In recent days it has become increasingly clear that the Government cares more about generating red tape than it does about whether university students have enough to eat. What’s brought this into focus are two announcements from the Department for Education, one about the rate of uplift to undergraduate student maintenance loans and the other via a mini consultation with sector leads on proposals to increase the fees that the Office for Students (OfS) can charge universities. The disparity between the two is striking.
The 2.8% uplift in maintenance loans for next year is way below current inflation levels and even further below the inflation level for food, which is probably of most relevance to students and stood at 13.3% in December. The Russell Group, the Institute for Fiscal Studies (IFS) and others have highlighted how the lack of any mechanism to adjust loan levels for unexpected hikes in inflation means students will be up to £1,500 worse off next year. And this cut will be baked in for the future. This week, the House of Commons Library concluded that the effective 11% cut over two years is larger than any real cuts seen in student support going back to the early 1960s. In the meantime, a £15 million boost from the Department for Education to university hardship funding this year sounds positive until you divide by the number of students this is supposed to cover and realise it might buy each student a couple of lattes at best.
The Welsh Government seems more in tune though, announcing it will increase student maintenance support by 9.4%, although again this only relates to the next academic year.
What makes the Westminster decision even more difficult to understand is that these are loans that ultimately will be repaid by the majority of students. In addition, the level of support available to students tapers off according to family income, while the lower parental earnings threshold for receiving the maximum loan amount (currently £9,706, rising by 2.8% to £9,978 per year for students outside of London and living away from home) has been frozen in nominal terms at £25,000 since 2008, even as average earnings have risen significantly. In December 2022, the Institute for Fiscal Studies reported that had the threshold increased with earnings it should now be closer to £35,000.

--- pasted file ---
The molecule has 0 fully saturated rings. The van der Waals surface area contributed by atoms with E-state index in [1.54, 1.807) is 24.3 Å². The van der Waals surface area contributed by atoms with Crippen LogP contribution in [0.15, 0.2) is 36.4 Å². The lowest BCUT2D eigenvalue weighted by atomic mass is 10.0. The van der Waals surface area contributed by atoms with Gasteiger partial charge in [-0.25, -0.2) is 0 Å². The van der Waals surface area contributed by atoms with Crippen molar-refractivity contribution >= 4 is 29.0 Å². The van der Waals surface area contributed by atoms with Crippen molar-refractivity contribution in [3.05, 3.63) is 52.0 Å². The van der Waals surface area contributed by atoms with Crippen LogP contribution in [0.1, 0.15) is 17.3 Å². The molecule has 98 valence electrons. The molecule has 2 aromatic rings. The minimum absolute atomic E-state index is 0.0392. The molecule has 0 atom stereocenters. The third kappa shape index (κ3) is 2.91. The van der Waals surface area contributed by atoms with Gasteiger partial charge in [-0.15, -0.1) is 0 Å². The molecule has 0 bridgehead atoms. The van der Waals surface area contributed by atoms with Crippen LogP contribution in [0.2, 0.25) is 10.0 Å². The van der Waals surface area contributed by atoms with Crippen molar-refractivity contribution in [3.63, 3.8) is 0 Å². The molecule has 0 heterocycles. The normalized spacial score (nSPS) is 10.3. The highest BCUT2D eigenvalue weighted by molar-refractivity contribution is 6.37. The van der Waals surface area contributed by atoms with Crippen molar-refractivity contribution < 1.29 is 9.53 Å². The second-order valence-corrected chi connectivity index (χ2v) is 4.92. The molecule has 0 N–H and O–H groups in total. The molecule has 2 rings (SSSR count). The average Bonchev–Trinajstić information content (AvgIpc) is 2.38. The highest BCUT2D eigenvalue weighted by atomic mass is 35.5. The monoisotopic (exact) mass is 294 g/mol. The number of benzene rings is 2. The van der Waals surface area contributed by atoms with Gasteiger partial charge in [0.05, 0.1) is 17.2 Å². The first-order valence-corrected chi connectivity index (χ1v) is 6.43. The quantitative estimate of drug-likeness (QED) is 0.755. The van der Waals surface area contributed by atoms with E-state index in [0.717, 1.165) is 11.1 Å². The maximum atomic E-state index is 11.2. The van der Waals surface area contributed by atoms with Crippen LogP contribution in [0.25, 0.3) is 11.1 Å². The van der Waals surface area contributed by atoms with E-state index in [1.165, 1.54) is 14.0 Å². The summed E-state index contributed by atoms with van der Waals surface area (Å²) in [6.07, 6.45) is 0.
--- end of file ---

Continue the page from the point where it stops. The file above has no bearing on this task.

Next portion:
So, by not increasing the loan or the parental earnings threshold in line with (or even close to) inflation, the Government seems intent on actively working against some of the key objectives it has set the Office for Students, including to protect students’ interests when events have a material impact on their ability to continue to study, and to ensure that access, success and progression are not limited by background.
I would contend that a huge leap in inflation is likely to have a material negative impact on students and especially on those from a low-income background. An ONS survey of students published in November showed that three-quarters were already concerned about the cost-of-living impact on their studies, a quarter had taken on additional debt (for example on credit cards) and 15% were already in major financial difficulties. What this means is that universities are left to pick up the pieces, finding tens of millions of pounds of their own money to help students with the cost-of-living.
At the same time, the Department for Education is proposing the Office for Students charge universities between 13% and 15% more for their annual registration fees. With the Office for Students currently raising around £25.9 million per year from these fees, a 13% rise would increase this by nearly £3.4 million to just under £29.3 million.